Lean in

Minda Harts, Founder of The Memo

Beyond highlighting problems, Harts is a solutions-driven career revolutionary who is using every possible platform to help women prepare for their seat at the table. Earlier this year, she endowed a scholarship at her undergraduate institution for first-generation women of color students and put it in her mother’s name to honor her. Along with her co-founder Lauren Broussard, she created The Memo, a career development platform that provides access to career boot camps, resources, and real-world career advice. She also hosts a weekly podcast called Secure “The Seat.”

To help drive real change within companies and organizations that want to invest in women of color, Harts recently created The Women of Color Equity Initiative. “I am tired of us consistently falling below 10% in most of those workplace statistics,” says Hart. “Hundreds of women of color want access to leadership opportunities and they’ve added their name to the WOC equity career-sourcing database. I’m also partnering with companies and organizations who want to intentionally hire women of color to fill open leadership roles.”

“Part of The WOC Equity Initiative is making sure a cultural shift takes place from the top down. This will require real systems change,” she continues. “This isn’t a ‘binder full of women,’ this is a partnership to create equity once they are hired and a roadmap to the C-suite. I don’t want a woman to get hired and she’s miserable because she’s the only one or dealing with microaggressions. We are too educated and experienced to let our expertise go dormant. I don’t want my sisters to lean out because companies won’t lean into them. We have worked too hard to lean out now.”

 

The post She Says Michelle Obama’s Right, ‘Lean In’ Doesn’t Work All The Time, Especially For Black Women appeared first on Black Enterprise.

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Emantic Bradford Jr.’s Death & Why The 2nd Amendment Doesn’t Apply to Black Men | The Daily Show

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Cuomo: This President has made a practice of disrespecting anyone he doesn’t like

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Parents shouldn’t worry if their infant doesn’t sleep through the night by a year old

The authors of a study found that a large percentage of healthy babies don’t start sleeping through the night even at a year old. The research team also examined whether infants who didn’t sleep for six or eight consecutive hours were more likely to have problems with psychomotor and mental development, and found no association. The researchers also found no correlation between infants waking up at night and their mothers’ postnatal mood.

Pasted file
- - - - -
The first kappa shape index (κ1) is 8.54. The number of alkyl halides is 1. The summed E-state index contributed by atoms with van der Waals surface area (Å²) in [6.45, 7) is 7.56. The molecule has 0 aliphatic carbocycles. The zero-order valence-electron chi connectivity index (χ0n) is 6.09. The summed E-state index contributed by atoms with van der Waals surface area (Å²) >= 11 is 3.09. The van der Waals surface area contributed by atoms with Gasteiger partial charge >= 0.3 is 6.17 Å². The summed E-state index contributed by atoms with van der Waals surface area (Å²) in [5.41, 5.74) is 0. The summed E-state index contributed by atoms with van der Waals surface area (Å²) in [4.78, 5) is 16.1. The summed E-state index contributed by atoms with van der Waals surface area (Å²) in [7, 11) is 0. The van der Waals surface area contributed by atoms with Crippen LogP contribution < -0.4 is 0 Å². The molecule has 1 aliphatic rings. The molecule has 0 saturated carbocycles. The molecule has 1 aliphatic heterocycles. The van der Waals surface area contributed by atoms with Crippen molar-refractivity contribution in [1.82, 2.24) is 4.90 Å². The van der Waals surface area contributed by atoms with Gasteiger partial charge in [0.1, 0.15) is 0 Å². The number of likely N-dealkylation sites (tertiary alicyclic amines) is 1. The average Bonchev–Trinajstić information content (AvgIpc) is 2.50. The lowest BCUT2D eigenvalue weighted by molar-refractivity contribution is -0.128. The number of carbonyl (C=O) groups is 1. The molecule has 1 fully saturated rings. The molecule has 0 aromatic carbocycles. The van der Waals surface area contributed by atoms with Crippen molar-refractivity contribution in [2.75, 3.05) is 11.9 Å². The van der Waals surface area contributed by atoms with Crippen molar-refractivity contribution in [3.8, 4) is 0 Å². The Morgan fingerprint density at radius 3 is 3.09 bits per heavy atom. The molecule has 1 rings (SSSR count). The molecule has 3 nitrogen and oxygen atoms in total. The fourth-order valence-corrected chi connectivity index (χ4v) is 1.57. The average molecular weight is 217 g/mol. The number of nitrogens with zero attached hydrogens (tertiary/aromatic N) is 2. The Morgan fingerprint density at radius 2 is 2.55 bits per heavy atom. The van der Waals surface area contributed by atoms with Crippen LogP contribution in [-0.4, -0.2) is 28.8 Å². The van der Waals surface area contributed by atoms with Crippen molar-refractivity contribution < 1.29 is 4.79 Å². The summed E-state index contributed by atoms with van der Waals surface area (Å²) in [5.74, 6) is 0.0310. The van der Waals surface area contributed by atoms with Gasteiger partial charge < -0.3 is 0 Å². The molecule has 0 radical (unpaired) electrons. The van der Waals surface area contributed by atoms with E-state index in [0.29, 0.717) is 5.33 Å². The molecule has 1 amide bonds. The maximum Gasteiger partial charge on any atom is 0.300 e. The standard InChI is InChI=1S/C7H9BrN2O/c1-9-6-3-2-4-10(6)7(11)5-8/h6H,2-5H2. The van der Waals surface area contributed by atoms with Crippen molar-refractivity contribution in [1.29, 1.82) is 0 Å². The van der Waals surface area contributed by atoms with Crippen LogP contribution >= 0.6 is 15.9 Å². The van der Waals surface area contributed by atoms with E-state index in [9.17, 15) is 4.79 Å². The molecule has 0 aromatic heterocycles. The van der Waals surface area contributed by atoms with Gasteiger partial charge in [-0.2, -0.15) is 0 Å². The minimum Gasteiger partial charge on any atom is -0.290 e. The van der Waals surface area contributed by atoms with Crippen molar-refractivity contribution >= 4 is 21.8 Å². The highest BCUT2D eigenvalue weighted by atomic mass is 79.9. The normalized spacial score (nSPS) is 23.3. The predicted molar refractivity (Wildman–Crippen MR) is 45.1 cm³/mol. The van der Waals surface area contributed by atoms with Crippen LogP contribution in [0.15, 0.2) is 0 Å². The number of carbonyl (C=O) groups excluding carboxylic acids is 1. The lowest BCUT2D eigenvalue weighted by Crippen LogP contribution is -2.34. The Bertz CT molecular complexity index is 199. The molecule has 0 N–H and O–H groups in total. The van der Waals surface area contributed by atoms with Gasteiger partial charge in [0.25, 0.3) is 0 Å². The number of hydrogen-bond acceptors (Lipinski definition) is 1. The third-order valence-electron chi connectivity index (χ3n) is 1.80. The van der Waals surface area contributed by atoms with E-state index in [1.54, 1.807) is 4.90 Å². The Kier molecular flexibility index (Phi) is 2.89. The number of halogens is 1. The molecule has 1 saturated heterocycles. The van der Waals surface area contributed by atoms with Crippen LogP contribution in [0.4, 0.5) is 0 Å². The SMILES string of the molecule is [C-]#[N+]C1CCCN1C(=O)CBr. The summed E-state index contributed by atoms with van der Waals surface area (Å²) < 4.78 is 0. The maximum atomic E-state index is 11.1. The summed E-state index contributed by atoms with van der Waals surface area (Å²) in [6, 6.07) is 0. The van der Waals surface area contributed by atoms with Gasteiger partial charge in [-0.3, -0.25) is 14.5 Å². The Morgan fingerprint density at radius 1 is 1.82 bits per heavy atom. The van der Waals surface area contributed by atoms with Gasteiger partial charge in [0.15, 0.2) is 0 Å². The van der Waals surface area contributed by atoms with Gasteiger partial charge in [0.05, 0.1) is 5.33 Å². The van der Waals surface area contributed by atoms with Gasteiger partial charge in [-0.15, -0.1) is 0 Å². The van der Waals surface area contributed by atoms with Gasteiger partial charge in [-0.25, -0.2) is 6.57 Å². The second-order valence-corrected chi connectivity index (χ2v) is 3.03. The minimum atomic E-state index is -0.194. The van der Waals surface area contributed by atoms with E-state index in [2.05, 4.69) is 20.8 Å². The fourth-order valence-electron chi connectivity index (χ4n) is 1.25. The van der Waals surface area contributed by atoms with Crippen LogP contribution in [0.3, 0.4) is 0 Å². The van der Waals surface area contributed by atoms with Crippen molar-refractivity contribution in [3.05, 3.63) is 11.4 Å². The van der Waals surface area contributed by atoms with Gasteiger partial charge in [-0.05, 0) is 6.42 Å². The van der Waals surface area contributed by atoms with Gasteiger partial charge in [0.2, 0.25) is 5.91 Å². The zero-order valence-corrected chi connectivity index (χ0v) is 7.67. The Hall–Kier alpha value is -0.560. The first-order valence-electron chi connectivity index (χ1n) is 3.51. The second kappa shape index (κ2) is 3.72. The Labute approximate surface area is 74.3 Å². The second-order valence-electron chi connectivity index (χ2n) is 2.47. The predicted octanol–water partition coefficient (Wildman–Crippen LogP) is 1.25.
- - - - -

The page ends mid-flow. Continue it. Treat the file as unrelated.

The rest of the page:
Child Development News — ScienceDaily

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Steelers’ Bell doesn’t show, won’t play this year

Steelers running back Le’Veon Bell didn’t report to the team by Tuesday’s deadline, meaning the former All-Pro won’t play this season and will miss out on $ 14.5 million.
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Claire Foy Doesn’t Want ‘The Girl in the Spider’s Web’ to Diminish #MeToo

Much has been said about both The Girl in the Spider’s Web and Claire Foy, the film’s star. The movie — Fede Alvarez’s adaptation of the first book in the Millennium series not written by Stieg Larsson — has seen its main protagonist, Lisbeth Salander, tagged ‘Lady Batman’ and labelled a poster girl for #MeToo. Meanwhile, Foy has been vocal about her dislike of the term ‘strong women’.

The Crown actress, it seems, doesn’t like labels – and though she’s reticent to attach the #MeToo tag to The Girl in the Spider’s Web, Foy does acknowledge the film’s relevance and importance to the cause. Lisbeth’s first #MeToo moment is addressed in the film – the abuse she endured at the hands of her father as a young girl. Lisbeth would also go on to suffer at the hands of her guardian – as seen in The Girl With the Dragon Tattoo – against whom she would eventually retaliate. Brutally. Salander, Foy admits, reacts to abuse like so many real-life women who’ve embraced #MeToo, only speaking out about their story, or taking action, some time after the event.